United Nations: UN Deputy Secretary-General Amina Mohammed invoked Indian emperor Ashoka’s message of harmonious relations between people of all religions as she underscored the importance of diversity and inclusion amid growing intolerance across the world.
“The tension between unity and pluralism, between the whole and its constituent parts, has been debated by thinkers and philosophers for thousands of years. Two millennia ago, the Indian emperor ‘Ashoka the Great’ called for harmonious relations between people of all religions and respect for each other’s scriptures,” Mohammed said in her remarks at the Global Centre for Pluralism in Lisbon June 11.
Ashoka, also known as ‘Ashoka the Great’, was an Indian emperor of the Maurya Dynasty which who ruled almost the entire Indian subcontinent from 268 BC to 232 BC.
UN Deputy Secretary-General voiced concern over the growing intolerance and discrimination across countries and stressed that there is need for a fundamental reordering of our priorities and a reorganisation of our economic, political and social systems, if we are to reap the benefits of inclusion and save ourselves and our planet from further inhumanity and degradation.
“We have created a world in which there is growing ethno-nationalism, intolerance, discrimination and violence targeting women, minorities, migrants, refugees and anyone perceived to be different or other,” she said, adding civic space is shrinking; basic rights are under attack; activists and journalists are targeted; misinformation campaigns and hate speech spread like wildfire on social media,” she said.
Mohammed also termed the rising attacks on places of worship as the ‘most egregious’ example of lack of respect for each other and for the common humanity, citing the ‘horrific attacks’ on mosques in New Zealand, churches in Sri Lanka and synagogues in the United States.
“Record numbers of people are on the move around the world, fleeing conflict, drought, poverty and lack of opportunity. At the same time, refugees and migrants are attacked both physically and rhetorically with false narratives that link them with terrorism and scapegoat them for many of society’s ills,” she said.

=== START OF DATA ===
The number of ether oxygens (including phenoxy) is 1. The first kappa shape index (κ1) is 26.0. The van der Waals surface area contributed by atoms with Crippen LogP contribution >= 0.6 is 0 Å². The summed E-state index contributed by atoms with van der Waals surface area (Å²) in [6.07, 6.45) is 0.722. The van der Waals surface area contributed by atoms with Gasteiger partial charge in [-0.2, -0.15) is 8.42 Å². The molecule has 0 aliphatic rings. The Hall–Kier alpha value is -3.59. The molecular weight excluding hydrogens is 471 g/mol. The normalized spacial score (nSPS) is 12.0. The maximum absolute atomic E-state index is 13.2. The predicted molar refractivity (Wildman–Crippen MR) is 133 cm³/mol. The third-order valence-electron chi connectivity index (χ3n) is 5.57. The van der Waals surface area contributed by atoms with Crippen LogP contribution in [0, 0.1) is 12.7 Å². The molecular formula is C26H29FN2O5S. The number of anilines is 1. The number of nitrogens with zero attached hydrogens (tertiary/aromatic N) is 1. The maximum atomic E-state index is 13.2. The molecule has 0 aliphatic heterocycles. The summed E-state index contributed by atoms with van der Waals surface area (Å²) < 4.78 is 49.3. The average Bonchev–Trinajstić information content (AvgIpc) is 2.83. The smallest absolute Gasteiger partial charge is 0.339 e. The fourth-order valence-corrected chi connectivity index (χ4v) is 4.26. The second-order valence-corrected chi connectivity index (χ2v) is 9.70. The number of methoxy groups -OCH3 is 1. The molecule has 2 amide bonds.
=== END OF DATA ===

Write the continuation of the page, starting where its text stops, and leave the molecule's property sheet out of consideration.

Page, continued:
Mohammed also lamented that millions of women and girls face insecurity and violations of their human rights every day as violence is used to enforce patriarchy and gender inequality and police women’s role in society.
“Excluding half our population not only affects our mothers, daughters and sisters; it affects every one of us and distorts our societies and economic systems,” she said.
Calling for a collective global effort to defeat the winds of intolerance, she said that the need for regional and global institutions is now even more and the international community needed to make the radical shift needed to achieve the 2030 Development Agenda — a shift in mindsets away from accumulation by a few and exclusion of the many, to a paradigm based in interdependence with each other, and with our environment.
“A shift in policy solutions that are based on mutual gains rather than zero-sum thinking, and from a definition of security that is based on an ever-increasing stock of weapons and stronger borders, to one based on resilient societies and mutual respect for each other and our planet”, she said.
“They are a conscious effort to build and replenish the world’s democratic infrastructure, our relationship and obligation to each other and social capital,” Mohammed added.